Dimensions (WxDxH): 7.3 cm x 7.3 cm x 2.1 cm - The hub is certainly desktop friendly size-wise albeit, baffling in design. At the top there are minuscule spherical indents where the green indicator light sits. In darkness the round indents catch the light resembling a green pixilated ball - signs of tackiness evident, eccentricities of kitsch maybe. Or the die-hard 'Thunderbird fanatic' so wanted to create a hub that wouldn't be out of place as a 'Thunderbird' toy.
Gembird code-name UHB C224 has the look and feel of a novelty USB item, not forgetting the jumbled up letter concept of 'HUB' - For the cost 3 GBP on Amazon the postage will be more than the product so no complaints there. However, loses points on reliability - fine with menial USB devices; not exactly 'Gembird Are Go!'- ©1st2thebar 2011
I bought this USB hub device with the intention to use it with my laptop and desktop. It's quite handy if you ever need additional USB ports, or if your home or office setup requires more ports than you currently have then this little peice of hardware is an essential addition to your network.
I often find the need to use my laptop (which has three USB ports) as a workstation when I get home, ithis requires an external mouse, keyboard, harddrive and printer. I also sometimes need to sync my Blackberry or transfer some files at the same time using a USB pen-drive. So as you can imagine, this device solves all of my problems. I also take this out with me in my laptop bag if I ever needed to setup something similar for work.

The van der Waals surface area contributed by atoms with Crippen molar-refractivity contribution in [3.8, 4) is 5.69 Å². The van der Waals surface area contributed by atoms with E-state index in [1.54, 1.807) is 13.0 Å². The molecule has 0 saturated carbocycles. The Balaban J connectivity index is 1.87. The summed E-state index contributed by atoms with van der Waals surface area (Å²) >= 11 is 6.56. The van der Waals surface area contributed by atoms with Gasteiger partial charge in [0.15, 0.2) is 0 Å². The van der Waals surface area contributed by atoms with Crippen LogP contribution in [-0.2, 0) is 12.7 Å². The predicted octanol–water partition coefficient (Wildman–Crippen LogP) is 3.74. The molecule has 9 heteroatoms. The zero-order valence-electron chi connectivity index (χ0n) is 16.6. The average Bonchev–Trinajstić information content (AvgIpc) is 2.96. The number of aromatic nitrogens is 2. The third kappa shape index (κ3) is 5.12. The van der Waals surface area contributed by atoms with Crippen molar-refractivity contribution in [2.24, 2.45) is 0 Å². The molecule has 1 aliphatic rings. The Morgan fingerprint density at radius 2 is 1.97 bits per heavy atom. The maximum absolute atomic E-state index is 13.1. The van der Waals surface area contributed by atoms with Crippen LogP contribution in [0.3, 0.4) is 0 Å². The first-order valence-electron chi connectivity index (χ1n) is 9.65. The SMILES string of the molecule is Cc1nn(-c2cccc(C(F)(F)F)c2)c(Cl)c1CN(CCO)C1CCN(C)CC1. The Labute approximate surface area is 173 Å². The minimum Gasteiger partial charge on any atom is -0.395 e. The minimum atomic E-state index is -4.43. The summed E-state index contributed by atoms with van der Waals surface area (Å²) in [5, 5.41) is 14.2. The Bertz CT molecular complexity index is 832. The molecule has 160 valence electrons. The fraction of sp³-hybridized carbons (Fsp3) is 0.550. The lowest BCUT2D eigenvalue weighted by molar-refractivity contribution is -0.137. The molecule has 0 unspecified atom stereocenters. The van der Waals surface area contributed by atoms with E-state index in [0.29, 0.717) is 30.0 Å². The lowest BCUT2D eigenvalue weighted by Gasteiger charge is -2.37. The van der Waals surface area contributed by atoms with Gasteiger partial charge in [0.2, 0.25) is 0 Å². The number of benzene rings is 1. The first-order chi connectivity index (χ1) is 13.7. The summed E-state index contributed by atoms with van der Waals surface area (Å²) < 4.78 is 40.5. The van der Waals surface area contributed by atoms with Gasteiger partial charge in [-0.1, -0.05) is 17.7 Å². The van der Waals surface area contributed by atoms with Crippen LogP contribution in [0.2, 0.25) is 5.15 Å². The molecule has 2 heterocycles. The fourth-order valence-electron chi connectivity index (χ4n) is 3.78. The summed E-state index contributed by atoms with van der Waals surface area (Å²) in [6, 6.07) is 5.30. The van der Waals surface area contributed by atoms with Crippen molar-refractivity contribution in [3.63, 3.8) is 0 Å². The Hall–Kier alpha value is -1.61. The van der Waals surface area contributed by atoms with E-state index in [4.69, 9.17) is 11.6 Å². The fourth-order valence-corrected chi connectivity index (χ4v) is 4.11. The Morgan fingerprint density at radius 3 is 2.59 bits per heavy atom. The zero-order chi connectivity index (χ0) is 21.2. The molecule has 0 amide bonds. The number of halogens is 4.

My overall opinion of the product is that for something so cheap it's a great buy and I'm very happy with it.
My technical opinions are as follows...
Production Quality Rating: 8/10
Design Originality Rating: 8/10
Ease Of Use Rating: 10/10
Reliability Rating: 10/10
Performance Rating: 8/10
Instruction Manual Rating: 2/10
Support Rating: 5/10
Overall Rating: 9/10
Ratings: 1-2 Dire, 3-4 Mediocre, 5-6 Standard, 7-8 Good, 9-10 Excellent.
The product promised to deliver exactly what it set out to do and that was provide your netbook, laptop and desktop with extra hardware connectivity.
Product specifications of interest:
4-port USB connections
1 USB to PC connection
7cm wide (approx)
7cm long (approx)
2cm height (approx)
Product conclusion - If you need an extra three USB ports this is a very cost effective way of a work-around.
Is it value for money? Yes, very much so. These USB hubs can be picked up online for under £5, or if you're very lucky, you may find an unbranded model in a pound shop.
Online retailers that I recommend that you buy the product from if you like this review - Play.com and Amazon.co.uk
USB hub 4-port plastic without external adapter
Compact size suitable for notebook
Fully compliant with USB specification version 2.0
Supports both OHCI and UHCI
Over-current and high-inrush current protection
USB A male cable